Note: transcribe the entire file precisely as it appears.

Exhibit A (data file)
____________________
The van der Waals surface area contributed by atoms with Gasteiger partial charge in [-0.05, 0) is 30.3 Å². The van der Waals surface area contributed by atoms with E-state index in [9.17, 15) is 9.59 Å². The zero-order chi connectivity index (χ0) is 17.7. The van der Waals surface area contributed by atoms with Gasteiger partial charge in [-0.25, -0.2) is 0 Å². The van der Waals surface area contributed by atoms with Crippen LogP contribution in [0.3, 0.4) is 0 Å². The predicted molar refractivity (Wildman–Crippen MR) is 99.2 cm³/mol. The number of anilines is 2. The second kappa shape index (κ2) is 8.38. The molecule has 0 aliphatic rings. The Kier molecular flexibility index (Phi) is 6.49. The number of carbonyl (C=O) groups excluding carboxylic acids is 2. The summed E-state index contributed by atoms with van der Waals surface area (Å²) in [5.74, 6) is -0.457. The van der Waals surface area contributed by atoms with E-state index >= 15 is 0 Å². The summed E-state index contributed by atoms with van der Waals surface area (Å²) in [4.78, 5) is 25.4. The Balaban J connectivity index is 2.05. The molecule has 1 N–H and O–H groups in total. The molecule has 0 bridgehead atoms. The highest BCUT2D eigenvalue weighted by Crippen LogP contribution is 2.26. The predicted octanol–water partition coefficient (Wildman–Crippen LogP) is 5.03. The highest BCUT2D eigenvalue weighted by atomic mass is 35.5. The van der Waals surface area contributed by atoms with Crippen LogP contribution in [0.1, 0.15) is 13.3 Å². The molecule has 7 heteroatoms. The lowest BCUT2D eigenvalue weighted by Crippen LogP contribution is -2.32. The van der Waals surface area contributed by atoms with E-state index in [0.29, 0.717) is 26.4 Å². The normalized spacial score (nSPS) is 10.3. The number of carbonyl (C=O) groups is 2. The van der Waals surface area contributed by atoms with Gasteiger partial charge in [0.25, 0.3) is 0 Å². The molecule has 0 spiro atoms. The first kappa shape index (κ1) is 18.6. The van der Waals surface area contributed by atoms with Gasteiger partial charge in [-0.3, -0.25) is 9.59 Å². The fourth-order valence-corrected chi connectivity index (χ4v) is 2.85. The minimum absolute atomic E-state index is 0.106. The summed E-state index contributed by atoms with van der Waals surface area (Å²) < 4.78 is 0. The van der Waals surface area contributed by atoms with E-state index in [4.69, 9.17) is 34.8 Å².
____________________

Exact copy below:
The van der Waals surface area contributed by atoms with Gasteiger partial charge in [-0.05, 0) is 30.3 Å². The van der Waals surface area contributed by atoms with E-state index in [9.17, 15) is 9.59 Å². The zero-order chi connectivity index (χ0) is 17.7. The van der Waals surface area contributed by atoms with Gasteiger partial charge in [-0.25, -0.2) is 0 Å². The van der Waals surface area contributed by atoms with Crippen LogP contribution in [0.3, 0.4) is 0 Å². The predicted molar refractivity (Wildman–Crippen MR) is 99.2 cm³/mol. The number of anilines is 2. The second kappa shape index (κ2) is 8.38. The molecule has 0 aliphatic rings. The Kier molecular flexibility index (Phi) is 6.49. The number of carbonyl (C=O) groups excluding carboxylic acids is 2. The summed E-state index contributed by atoms with van der Waals surface area (Å²) in [5.74, 6) is -0.457. The van der Waals surface area contributed by atoms with E-state index >= 15 is 0 Å². The summed E-state index contributed by atoms with van der Waals surface area (Å²) in [4.78, 5) is 25.4. The Balaban J connectivity index is 2.05. The molecule has 1 N–H and O–H groups in total. The molecule has 0 bridgehead atoms. The highest BCUT2D eigenvalue weighted by Crippen LogP contribution is 2.26. The predicted octanol–water partition coefficient (Wildman–Crippen LogP) is 5.03. The highest BCUT2D eigenvalue weighted by atomic mass is 35.5. The van der Waals surface area contributed by atoms with Crippen LogP contribution in [0.1, 0.15) is 13.3 Å². The molecule has 7 heteroatoms. The lowest BCUT2D eigenvalue weighted by Crippen LogP contribution is -2.32. The van der Waals surface area contributed by atoms with E-state index in [0.29, 0.717) is 26.4 Å². The normalized spacial score (nSPS) is 10.3. The number of carbonyl (C=O) groups is 2. The van der Waals surface area contributed by atoms with Gasteiger partial charge in [0.25, 0.3) is 0 Å². The molecule has 0 spiro atoms. The first kappa shape index (κ1) is 18.6. The van der Waals surface area contributed by atoms with Gasteiger partial charge in [-0.3, -0.25) is 9.59 Å². The fourth-order valence-corrected chi connectivity index (χ4v) is 2.85. The minimum absolute atomic E-state index is 0.106. The summed E-state index contributed by atoms with van der Waals surface area (Å²) < 4.78 is 0. The van der Waals surface area contributed by atoms with E-state index in [4.69, 9.17) is 34.8 Å².